Daddy managed to get them away from each other and punched Father Christmas. Father Christmas fell backwards and lay flat on his back in the entrance. Mummy started to scream like crazy. I was sad about what was happening to Father Christmas and because all this business was preventing me from getting my car, but on the other hand I was pleased to see Mummy moving around again.
Daddy told Mummy that he was going to kill the both of them, and Mummy told him that if he was so happy with his friend, why couldn’t she be friends with Father Christmas? It sounded reasonable to me. Marcela went over to Father Christmas, who was starting to stir, and helped him up. Then Daddy started to say bad things to him and Mummy began to scream again. Marcela told them to calm down, pleading with them to come inside, but nobody was listening to her. Father Christmas put his hand to the back of his head and saw that he was bleeding.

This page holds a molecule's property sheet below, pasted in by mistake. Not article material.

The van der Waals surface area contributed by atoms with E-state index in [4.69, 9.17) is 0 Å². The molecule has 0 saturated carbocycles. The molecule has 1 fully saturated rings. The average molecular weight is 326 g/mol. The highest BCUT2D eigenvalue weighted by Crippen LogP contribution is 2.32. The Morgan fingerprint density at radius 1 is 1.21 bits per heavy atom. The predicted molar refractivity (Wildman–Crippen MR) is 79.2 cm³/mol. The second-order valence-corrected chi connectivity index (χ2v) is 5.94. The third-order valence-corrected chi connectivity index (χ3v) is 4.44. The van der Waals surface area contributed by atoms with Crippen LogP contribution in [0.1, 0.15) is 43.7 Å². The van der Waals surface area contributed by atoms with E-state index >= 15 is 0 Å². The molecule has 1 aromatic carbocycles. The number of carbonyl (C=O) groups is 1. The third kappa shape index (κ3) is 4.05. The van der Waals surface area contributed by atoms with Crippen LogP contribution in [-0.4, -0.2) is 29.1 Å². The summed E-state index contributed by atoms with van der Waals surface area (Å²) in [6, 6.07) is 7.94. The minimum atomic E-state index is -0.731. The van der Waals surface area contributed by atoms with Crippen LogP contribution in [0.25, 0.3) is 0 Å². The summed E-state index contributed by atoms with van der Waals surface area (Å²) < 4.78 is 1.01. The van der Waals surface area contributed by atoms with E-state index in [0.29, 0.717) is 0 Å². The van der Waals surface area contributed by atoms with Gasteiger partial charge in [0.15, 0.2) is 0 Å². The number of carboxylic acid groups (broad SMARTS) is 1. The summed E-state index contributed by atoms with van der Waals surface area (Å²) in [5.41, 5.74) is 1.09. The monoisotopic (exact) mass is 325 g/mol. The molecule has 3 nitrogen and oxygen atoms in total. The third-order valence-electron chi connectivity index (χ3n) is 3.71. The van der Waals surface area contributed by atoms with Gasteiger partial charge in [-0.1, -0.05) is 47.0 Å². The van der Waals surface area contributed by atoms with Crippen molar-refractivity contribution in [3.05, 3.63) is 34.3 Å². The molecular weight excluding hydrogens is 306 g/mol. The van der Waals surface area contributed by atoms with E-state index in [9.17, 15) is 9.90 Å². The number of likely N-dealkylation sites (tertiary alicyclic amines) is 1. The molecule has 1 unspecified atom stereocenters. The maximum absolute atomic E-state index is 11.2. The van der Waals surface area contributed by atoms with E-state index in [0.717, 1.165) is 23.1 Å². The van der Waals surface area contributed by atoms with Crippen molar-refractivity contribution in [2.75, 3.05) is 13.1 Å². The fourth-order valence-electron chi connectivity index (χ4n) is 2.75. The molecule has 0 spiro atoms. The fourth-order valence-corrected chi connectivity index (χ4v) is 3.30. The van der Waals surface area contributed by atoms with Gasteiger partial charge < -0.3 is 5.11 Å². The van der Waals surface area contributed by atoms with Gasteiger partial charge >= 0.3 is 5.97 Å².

He spat at Daddy, and Daddy said, “You fucking faggot.”
Mummy said to Daddy, “You’re the fucking faggot,” and she spat at him, too. She held out her hand to Father Christmas and led him inside. Then she took him to her room and closed the door.
Daddy stood absolutely still, as if he were frozen, and when he came back to his senses he realized that I was still there and furiously ordered me to bed. I knew that there was no point in arguing, so I went to bed without a Christmas and without a present. I waited in my room for things to calm down, watching the plastic fish in my nightlight swim on the ceiling. I wouldn’t be getting my remote-control car, that was clear, but Father Christmas was spending the night at our house, and that meant that next year would definitely go better.